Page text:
Tragic Dili shooting shows Timor policing still in need of reform
In the early hours of Sunday morning in Dili, off-duty East Timorese police shot dead three young people and injured five. With tragic irony, the incident happened at a ‘kore metan’ party, a festive occasion intended to mark the passing of a year since a friend or family member’s death.
Anger at the police is palpable. On Timor-Leste’s lively social media scene, many Timorese have changed their profile picture to read #hanoin_kuluhun (‘Remember Kuluhun’, referencing the neighbourhood where the shooting took place), with the additional message that PNTL (Polícia Nacional de Timor-Leste, the East Timorese police) don’t need to carry guns.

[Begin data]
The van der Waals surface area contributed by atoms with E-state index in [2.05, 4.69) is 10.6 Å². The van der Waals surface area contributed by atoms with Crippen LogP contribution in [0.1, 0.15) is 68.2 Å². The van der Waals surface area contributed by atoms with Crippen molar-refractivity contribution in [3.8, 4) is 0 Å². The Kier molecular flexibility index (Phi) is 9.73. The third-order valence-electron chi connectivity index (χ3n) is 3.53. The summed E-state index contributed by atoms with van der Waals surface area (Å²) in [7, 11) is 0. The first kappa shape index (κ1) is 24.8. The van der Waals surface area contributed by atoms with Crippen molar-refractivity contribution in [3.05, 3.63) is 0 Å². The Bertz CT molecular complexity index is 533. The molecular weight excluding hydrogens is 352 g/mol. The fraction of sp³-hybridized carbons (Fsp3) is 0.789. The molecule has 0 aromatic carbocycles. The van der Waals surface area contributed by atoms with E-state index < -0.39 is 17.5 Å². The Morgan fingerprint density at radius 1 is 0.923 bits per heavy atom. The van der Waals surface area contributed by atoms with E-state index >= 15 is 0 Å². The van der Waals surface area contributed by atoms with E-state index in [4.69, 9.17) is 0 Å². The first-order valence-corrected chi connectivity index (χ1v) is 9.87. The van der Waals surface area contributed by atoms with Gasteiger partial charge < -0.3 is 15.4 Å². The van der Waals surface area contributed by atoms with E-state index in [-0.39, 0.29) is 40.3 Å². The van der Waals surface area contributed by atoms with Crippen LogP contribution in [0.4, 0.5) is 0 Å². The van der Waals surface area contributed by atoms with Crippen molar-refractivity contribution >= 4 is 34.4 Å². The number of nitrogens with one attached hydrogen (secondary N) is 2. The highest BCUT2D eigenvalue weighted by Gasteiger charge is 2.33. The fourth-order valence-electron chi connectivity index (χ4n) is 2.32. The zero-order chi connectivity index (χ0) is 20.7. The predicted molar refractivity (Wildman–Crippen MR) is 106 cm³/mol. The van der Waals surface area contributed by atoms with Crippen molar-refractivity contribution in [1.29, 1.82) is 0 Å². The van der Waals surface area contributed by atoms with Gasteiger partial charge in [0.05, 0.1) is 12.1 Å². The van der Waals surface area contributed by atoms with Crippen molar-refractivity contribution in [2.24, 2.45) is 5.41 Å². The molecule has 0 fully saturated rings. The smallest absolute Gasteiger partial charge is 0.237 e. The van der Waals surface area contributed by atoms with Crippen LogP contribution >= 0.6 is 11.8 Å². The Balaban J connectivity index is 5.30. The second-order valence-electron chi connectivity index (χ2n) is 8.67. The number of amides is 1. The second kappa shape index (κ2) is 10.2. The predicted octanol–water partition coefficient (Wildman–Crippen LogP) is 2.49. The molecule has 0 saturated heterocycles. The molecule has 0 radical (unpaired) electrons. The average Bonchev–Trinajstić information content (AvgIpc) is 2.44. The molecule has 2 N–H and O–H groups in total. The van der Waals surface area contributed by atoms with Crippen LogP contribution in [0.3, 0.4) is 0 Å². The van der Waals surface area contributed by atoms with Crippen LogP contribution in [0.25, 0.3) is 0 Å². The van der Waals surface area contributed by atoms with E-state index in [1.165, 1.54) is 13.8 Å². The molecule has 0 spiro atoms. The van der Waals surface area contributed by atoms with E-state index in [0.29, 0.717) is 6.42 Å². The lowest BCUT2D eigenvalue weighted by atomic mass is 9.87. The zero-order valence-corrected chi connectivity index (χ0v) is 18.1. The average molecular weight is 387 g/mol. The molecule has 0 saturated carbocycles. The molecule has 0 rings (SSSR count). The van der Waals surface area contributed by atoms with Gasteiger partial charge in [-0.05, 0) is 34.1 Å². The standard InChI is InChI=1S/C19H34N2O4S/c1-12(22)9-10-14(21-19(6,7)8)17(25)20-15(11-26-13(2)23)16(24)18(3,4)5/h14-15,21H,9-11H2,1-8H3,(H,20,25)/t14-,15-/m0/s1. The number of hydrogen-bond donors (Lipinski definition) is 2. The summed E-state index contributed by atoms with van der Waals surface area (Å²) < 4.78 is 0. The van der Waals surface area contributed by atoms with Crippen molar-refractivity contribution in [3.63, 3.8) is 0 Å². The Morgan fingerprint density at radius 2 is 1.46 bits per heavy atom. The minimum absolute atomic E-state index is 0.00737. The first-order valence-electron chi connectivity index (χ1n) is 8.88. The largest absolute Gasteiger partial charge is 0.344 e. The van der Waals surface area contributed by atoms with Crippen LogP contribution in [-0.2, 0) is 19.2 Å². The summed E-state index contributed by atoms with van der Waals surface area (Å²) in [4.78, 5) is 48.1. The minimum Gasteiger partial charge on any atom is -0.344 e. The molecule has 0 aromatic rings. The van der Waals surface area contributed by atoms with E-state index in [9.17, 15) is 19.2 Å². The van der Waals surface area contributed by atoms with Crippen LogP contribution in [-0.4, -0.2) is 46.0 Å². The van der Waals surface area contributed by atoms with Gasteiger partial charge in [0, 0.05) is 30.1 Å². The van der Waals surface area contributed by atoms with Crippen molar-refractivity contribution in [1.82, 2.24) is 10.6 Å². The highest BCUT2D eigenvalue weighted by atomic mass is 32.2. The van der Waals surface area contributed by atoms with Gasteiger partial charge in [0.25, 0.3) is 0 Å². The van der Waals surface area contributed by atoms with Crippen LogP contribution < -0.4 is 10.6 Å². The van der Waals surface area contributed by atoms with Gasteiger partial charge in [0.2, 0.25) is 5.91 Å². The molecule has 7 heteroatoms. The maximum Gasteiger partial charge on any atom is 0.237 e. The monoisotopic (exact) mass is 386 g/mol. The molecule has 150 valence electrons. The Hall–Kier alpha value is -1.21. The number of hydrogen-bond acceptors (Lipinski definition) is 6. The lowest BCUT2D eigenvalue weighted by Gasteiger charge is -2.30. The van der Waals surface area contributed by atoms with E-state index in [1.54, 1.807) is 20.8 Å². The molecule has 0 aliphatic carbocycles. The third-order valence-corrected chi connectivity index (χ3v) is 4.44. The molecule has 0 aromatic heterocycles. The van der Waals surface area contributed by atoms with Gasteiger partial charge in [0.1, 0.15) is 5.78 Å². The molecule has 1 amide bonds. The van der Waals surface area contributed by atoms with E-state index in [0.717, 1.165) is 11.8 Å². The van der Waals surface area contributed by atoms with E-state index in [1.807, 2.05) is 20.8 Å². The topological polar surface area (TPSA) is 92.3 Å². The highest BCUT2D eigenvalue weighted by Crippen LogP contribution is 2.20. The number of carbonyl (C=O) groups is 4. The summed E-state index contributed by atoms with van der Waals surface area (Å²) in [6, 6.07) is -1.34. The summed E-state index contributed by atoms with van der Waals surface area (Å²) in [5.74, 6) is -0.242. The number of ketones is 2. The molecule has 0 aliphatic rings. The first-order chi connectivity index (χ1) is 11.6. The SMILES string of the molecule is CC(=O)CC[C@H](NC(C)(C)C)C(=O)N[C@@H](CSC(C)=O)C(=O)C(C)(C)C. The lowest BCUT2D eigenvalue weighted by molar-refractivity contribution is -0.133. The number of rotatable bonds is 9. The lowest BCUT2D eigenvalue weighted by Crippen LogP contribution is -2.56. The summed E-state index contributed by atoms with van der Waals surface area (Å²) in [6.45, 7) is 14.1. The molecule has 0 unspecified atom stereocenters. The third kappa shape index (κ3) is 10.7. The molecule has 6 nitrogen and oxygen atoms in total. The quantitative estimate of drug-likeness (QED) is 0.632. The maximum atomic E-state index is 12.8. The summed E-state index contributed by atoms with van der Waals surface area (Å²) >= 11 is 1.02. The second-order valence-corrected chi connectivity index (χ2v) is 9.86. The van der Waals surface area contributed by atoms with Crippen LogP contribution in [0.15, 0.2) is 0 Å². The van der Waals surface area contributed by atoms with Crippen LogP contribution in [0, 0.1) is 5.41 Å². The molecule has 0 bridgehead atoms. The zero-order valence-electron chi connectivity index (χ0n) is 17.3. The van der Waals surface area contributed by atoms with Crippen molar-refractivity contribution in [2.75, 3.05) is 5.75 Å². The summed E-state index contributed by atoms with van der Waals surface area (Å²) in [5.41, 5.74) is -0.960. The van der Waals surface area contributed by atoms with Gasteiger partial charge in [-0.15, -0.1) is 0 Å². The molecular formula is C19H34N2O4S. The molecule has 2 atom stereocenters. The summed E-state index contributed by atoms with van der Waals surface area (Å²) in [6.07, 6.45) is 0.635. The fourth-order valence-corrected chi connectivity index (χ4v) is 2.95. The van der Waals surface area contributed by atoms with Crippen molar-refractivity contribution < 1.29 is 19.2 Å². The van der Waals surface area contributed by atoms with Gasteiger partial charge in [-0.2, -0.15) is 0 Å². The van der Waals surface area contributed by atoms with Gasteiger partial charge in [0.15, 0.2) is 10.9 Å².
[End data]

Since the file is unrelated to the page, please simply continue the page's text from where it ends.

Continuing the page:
The shooting occurred following days of protests in Dili against a decision of the Timorese Parliament to sell former parliamentarians Toyota Prado 4WDs at knock-down rates. While some of the protestors’ ire was directed against the East Timorese police for their over-zealous use of tear gas, indiscriminate and severe beatings, and arrests, there is no obvious linkage between the protests and the shooting incident.
Collectively, and separately, we have been working on issues related to the East Timorese police for many years. We watched and read the news over the weekend with sadness and dismay, but little surprise.
In 2014, we conducted a review of community policing programs in Timor-Leste supported by the New Zealand Government. We found a high degree of public support for policing, and grassroots demand for it to be more accessible at the village level. At the same time, it became apparent that although there was an explicit commitment to community policing in law and policy, this existed in tension with other militarising tendencies within the organisation. This starts right from the get-go. For example, recruit training – led by an arm of the Portuguese police, whom the Timorese government pay for – …read more